Formalizing the Mexican Financial Industry

While Mexico’s economy is strong, financial practice and corporate transparency need tangible improvement to reap the higher hanging fruit.

Mexico ranks among the world’s 15 largest economies and second in Latin America. World Bank data for 2021 indicates a GDP per capita of USD9,926.42. Latam overall grew by 6.8% in 2021, having contracted 7% in 2020, while Mexico printed a GDP of USD1.293 trillion and growth of 4.8%. Another impressive figure is the nation’s 70% internet penetration rate, which bodes well for initiatives to expand the formal economy by raising financial participation.

This in a country where cash remains king, even accounting for 67% of online payments. Sector research reveals that around 60% of the population remains unbanked, although 94% of consumers use mobile banking apps or online banking services. Raúl Gallegos is the President of AMEXCAP, The Mexican Association of Private Capital, established in 2003 as a non-profit organization to foster the development of Mexico’s private capital and entrepreneurial capital industry.

Speaking to TBY, he notes fierce competition from more formalized economies to woo the foreign investor. Yet Mexico, he notes, has scored well fintech uptake, the catalyst of financial participation.

Turning to the corporate world, one is struck by the fact that 95% of Mexican companies are family owned, with 90% run by a family member. Globally the number is 65% of companies. Such firms are often less transparent or are reluctant to go public, which in turn curbs capital market liquidity. And so the challenge is to reap…

…The Wages of Respectability

Guillermo Cruz, US Managing Partner of Maquia Capital, believes in the country’s potential to the degree that “businesses in Mexico should compare themselves on a global scale [because while] most of us compare ourselves within Mexico, or within Latin America […] the sky is the limit.”

He points out that Mexico, and Latam in general, predictably boast a vast deal pipeline because companies are cheaper to acquire than in the US, even though they might in actual fact have greater commercial potential.

Meanwhile, Gallegos highlighted his organization’s focus on “promoting transparency and ethics, having the most professional managers possible, and conducting optimal interaction with investors to have the best industry we can.” Notably, AMEXCAP’s objectives include the generation of actionable statistical information.

Taking Stock of the Market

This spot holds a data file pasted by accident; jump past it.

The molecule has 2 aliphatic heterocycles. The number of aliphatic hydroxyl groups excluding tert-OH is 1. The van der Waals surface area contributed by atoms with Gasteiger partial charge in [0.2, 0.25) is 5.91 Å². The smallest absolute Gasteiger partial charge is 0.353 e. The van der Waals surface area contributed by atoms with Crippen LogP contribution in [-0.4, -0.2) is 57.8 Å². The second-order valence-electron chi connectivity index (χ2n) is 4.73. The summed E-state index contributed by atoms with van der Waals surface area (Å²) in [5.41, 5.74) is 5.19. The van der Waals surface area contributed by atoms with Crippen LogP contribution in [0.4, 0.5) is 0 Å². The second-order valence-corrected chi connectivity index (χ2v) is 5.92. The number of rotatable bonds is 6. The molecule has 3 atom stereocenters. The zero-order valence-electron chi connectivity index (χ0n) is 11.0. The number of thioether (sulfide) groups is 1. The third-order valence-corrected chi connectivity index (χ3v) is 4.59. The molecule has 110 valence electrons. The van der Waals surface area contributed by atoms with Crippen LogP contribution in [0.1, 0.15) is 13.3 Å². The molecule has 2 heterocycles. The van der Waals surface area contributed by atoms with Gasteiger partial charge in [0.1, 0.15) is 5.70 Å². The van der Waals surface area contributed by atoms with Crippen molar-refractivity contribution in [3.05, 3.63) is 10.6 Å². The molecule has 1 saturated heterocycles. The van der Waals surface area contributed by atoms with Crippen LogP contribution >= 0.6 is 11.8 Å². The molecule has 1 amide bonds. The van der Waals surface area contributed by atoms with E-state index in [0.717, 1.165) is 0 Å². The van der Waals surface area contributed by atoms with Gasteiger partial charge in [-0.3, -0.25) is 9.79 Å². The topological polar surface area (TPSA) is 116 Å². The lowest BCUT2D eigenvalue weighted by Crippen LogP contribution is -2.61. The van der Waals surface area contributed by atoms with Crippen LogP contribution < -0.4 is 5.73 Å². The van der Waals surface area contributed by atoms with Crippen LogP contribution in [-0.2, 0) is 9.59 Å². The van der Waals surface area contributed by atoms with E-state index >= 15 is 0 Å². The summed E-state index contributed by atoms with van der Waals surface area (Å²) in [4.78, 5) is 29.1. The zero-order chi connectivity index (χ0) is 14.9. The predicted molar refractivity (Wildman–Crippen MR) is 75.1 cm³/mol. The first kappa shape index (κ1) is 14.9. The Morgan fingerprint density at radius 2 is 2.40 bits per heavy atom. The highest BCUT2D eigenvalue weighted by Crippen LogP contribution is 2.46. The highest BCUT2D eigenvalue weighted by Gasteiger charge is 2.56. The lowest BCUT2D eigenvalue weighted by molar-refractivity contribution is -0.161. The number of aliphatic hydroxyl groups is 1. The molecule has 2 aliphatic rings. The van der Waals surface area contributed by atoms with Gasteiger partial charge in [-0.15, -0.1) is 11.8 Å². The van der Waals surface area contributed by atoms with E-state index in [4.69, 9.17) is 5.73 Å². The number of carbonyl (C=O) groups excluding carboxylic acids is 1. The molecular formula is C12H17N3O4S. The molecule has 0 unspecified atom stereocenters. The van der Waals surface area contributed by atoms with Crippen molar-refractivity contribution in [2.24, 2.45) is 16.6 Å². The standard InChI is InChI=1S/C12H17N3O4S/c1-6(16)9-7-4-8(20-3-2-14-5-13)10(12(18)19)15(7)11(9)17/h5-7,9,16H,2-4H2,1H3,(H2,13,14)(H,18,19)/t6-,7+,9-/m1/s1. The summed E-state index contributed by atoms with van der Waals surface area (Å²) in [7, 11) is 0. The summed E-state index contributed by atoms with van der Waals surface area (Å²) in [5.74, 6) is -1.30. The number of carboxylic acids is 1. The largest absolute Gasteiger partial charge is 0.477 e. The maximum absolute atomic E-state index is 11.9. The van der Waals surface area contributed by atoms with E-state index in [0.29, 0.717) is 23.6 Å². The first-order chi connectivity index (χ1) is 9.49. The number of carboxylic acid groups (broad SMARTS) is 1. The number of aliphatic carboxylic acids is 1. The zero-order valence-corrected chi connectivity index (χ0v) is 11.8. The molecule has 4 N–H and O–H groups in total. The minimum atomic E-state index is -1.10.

The fact is that Mexico’s stock exchange lags other markets in the region. World Bank data shows that in terms of GDP, equity market capitalization, while rising notably from 17.7% in 2003 to 33.5% in 2016, hugely lags the 100%+ of the US or Japan. The Mexican Stock Exchange, Bolsa Mexicana de Valores (BMV) ranks second after Brazil by percentage contribution to GDP. It has a market capitalization north of USD530 billion.

The bourse’s integration to the Latin American Integrated Market (MILA) in December 2014, joining the Chilean, Colombian, and Peruvian bourses, transformed MILA into Latin America’s preeminent stock exchange.

Yet for the capital markets to reap the spoils of the wider economy, Fondo de Fondos (Fund of Funds) Managing Director Felipe Vilá stresses the need to better reach the investor. The firm champions productive investment in Mexico and Latam, notably to boost SME competitiveness.

It also pursues a strategic plan to “develop and invest in private equity, venture capital, energy, infrastructure, and social and environmental impact funds.” Vilá notes that once, the “stock market was a huge financing source for SMEs, though this later stopped and never returned.”

He proposes that the equity market enable these firms to opt for “short and medium-term issuances, for working capital or specific projects with a three to a six-year term.” This would present an enticing source of finance for firms that ultimately account for the bulk of the economy.

More Instruments Make More Sound

Maquia Capital, which eyes managing a USD1-billion portfolio, assists Latam companies in joining the public market through special purpose acquisition companies (SPACs) that assist firms with the leg-work of listing “audits, governance, and so on, [all] in English.” Cruz laments the fact that Mexico “has not recognized enough value in the capitalization of companies to make local listing attractive.” Meanwhile, “on the institutional side, there are few investors including pension funds due to the illiquid market,” he notes.

The prognosis, though, is hopeful. “We have had various cycles,” says AMEXCAP’s Gallegos, and today Mexico is “entering a different kind of phase, with what I consider a more mature industry.”

Mexico’s real estate investment trusts (FIBRAs), for one, play a role in raising liquidity through sizable property portfolios. Sector data reveals that these profitable instruments have seen annual earnings rises of 15% over the past three years, as revenues climbed 7.4% per year. As of August 2022, the Mexican economy had grown 5.7% YoY, exceeding estimates of 3.3%.

The race is on for the country to build confidence in its financial universe and enjoy the deeper liquidity pool it merits.